A noise complaints unit and its two small electric vehicles patrols the city streets until the early hours. And the focus is not on rowdy, anti-social behavior – that’s police territory – the focus is on helping fed-up residents by keeping down the noise emanating from the revelries.
Copenhagen’s noise complaints unit is not new – it’s been around since 2014, but the number of noise complaints has increased so dramatically, that in March 2017, Copenhagen City Council decided to set aside one million Danish kroner to deal with the problem. From July 2017, instead of the usual Friday and Saturday night, the noise unit, with its extra seven officers, has been patrolling the streets of Copenhagen seven days a week. While noise-plagued residents are pleased with the initiative, they remain skeptical and doubt whether the additional manpower will really help.
As one unhappy resident put it, “When the noise patrol officers drive away, they just turn the music up again.” However, the team itself believes that the addition of extra staff has already made a difference, allowing them to deal with more complaints. And apparently, they do go back and check if noise offenders pump up the volume as soon as they drive away.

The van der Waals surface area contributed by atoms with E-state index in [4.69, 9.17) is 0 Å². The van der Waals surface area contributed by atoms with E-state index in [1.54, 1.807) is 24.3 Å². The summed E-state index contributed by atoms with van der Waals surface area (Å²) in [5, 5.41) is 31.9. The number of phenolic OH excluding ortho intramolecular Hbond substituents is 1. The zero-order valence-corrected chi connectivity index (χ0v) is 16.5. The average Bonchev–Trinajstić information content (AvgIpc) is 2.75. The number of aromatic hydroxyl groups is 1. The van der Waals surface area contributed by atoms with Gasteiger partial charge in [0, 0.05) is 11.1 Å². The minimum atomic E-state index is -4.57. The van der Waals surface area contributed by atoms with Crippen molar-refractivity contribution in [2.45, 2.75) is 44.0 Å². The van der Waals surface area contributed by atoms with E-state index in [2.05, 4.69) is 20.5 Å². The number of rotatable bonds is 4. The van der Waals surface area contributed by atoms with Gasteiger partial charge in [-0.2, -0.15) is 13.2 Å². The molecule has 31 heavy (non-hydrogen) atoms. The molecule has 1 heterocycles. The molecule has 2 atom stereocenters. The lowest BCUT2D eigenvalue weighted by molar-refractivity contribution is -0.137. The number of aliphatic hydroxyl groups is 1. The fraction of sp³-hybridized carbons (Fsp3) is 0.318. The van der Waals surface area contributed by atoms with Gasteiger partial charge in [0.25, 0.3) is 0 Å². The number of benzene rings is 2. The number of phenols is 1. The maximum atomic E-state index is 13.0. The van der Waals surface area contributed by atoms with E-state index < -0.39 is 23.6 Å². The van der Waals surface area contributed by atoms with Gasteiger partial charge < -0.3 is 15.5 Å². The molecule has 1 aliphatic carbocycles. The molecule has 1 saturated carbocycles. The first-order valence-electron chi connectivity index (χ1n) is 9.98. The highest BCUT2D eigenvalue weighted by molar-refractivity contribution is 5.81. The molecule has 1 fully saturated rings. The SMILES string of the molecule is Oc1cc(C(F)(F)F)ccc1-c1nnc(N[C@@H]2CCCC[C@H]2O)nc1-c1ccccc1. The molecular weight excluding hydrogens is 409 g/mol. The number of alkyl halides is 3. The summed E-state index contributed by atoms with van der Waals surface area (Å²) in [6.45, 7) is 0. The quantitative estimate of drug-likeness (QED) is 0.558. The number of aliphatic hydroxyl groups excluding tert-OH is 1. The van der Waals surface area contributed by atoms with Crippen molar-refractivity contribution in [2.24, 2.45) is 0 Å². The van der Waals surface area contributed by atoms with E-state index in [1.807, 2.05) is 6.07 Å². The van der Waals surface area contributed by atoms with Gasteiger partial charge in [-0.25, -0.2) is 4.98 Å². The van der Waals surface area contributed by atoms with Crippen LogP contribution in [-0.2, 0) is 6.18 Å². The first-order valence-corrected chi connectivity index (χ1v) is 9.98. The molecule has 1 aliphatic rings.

More people on the job also means more time to focus on preventing noise issues. Engaging with outdoor event organizers, restaurateurs, and street vendors, explaining the noise rules, and offering advice on how to uphold them, all help towards nipping potential problems in the bud. And if that doesn’t work? The answer is simple. “We’ll just close the party down,” says Johnny Svendsen.
* The ground rule is that the noise from a nearby nightclub, restaurant, or music venue, etc., must be = 30 dB before 10 pm and = 25 dB after 10 pm at the nearest residence.
> The council uses Sound-level meter Type 2250-Light to assess the noise in the city
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